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Voters Concerned Over Rescinding of Student Loan Protections

Many Americans are concerned over the rollback of student loan protections and other recent decisions taken by the Department of Education.

According to a recent survey by the Americans for Financial Reform (AFR) and the Center for Responsible Lending (CRL), nearly 60 percent voters cutting across party lines expressed concern over Education Department permitting higher penalty fees to be charged from borrowers struggling to repay their loan and blocking debt relief to thousands of student borrowers.

The Education Department is currently battling a class-action lawsuit filed by nearly 160,000 former for-profit college students for not processing the claims of loan forgiveness under the Obama-era Borrower Defense Regulations, aimed at providing relief to debt-ridden students defrauded by higher education programs.

Those surveyed, especially the borrowers of color earning below $50,000 per year also expressed concern over reduced efforts of the Consumer Financial Protection Bureau (CFPB) in protecting student borrowers from abusive loan servicers. It includes shutting down its division focused on protecting borrowers from abuses by predatory student loan servicers.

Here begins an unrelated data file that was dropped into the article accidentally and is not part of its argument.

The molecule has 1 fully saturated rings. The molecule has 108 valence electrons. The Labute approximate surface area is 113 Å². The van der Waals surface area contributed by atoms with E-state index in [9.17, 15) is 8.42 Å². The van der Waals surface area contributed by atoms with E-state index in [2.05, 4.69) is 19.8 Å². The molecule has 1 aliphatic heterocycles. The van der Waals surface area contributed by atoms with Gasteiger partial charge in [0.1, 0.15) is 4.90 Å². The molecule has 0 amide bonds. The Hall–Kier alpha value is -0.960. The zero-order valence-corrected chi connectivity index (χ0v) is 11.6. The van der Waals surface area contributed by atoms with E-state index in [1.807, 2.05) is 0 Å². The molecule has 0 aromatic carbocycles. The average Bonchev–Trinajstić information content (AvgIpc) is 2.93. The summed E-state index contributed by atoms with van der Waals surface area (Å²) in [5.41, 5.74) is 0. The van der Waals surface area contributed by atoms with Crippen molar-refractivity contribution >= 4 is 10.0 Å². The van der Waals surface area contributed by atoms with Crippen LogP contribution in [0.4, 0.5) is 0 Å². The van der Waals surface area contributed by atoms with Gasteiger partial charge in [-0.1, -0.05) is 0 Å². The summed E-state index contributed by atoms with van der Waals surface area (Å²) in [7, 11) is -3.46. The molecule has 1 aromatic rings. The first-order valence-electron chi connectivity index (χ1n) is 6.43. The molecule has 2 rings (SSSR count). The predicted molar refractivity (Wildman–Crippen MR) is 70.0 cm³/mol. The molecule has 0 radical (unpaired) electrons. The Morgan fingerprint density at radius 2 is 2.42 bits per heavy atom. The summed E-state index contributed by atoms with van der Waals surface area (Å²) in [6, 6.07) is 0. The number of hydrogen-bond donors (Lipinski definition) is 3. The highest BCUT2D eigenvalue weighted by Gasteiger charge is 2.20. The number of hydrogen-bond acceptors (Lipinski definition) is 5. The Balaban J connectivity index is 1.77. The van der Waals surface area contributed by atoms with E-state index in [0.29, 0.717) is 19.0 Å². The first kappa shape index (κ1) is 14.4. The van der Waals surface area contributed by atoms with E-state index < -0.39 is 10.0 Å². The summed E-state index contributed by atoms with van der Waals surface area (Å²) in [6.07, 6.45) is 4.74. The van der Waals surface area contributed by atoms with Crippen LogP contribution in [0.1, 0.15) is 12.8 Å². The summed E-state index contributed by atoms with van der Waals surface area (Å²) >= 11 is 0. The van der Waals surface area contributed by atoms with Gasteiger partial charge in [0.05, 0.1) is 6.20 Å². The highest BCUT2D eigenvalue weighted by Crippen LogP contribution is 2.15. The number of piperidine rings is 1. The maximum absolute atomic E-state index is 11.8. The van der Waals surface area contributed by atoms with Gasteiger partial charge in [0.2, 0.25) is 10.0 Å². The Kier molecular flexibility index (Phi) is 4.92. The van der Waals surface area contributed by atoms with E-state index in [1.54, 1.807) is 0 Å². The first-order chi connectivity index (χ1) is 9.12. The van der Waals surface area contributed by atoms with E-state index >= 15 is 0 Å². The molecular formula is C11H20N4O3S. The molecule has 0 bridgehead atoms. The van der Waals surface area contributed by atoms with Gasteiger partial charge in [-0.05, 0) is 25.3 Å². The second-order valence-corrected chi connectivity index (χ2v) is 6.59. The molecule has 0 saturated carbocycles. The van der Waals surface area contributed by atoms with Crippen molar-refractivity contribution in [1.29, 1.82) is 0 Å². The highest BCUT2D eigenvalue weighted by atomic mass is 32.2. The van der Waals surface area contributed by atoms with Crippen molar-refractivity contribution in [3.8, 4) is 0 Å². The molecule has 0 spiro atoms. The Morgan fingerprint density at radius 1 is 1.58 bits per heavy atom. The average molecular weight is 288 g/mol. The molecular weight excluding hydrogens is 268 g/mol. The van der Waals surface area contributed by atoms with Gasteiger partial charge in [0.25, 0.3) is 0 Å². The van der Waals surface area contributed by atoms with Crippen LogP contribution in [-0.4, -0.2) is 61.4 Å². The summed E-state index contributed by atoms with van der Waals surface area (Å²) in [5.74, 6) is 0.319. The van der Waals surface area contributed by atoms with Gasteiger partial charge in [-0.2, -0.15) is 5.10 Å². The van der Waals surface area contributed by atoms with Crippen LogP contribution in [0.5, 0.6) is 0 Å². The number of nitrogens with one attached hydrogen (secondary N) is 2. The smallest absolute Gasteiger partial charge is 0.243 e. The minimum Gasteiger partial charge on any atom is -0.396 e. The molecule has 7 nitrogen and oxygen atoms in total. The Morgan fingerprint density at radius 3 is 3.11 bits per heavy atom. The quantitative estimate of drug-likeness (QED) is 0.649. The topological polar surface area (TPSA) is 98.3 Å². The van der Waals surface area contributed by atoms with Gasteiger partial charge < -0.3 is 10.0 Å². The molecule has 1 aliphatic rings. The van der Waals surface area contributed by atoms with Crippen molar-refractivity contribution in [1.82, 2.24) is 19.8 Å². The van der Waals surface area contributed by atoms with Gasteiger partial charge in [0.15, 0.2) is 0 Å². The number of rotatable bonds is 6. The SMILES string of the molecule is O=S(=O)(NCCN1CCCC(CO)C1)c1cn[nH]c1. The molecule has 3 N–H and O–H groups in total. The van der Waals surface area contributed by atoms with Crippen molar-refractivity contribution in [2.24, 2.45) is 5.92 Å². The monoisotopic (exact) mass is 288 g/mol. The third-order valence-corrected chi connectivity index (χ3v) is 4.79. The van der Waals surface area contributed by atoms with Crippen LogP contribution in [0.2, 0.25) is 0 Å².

“It is no surprise that Black and Latinx student borrowers are very concerned about the recent CFPB rollback in efforts to protect them,” said CRL Executive Vice President Debbie Goldstein.

“These borrowers are disproportionally affected by student loan debt and both the Department of Education and the CFPB under the current Administration are doing little to nothing to protect them in their pursuit of postsecondary education.”

Overall majority of Democrats, Republican and independent voters agree that the amount of student loan debt represents a crisis in the country.

As of 2019, 45 million people hold $1.6 trillion in student debt out of which $929 billion is owed by women. During the 2015–16 academic year, 41 percent of female undergraduates took loans to pay tuition and fees, while those with bachelor’s degrees had an average of $21,619 in outstanding debt, surpassing the men who owed $18,880.

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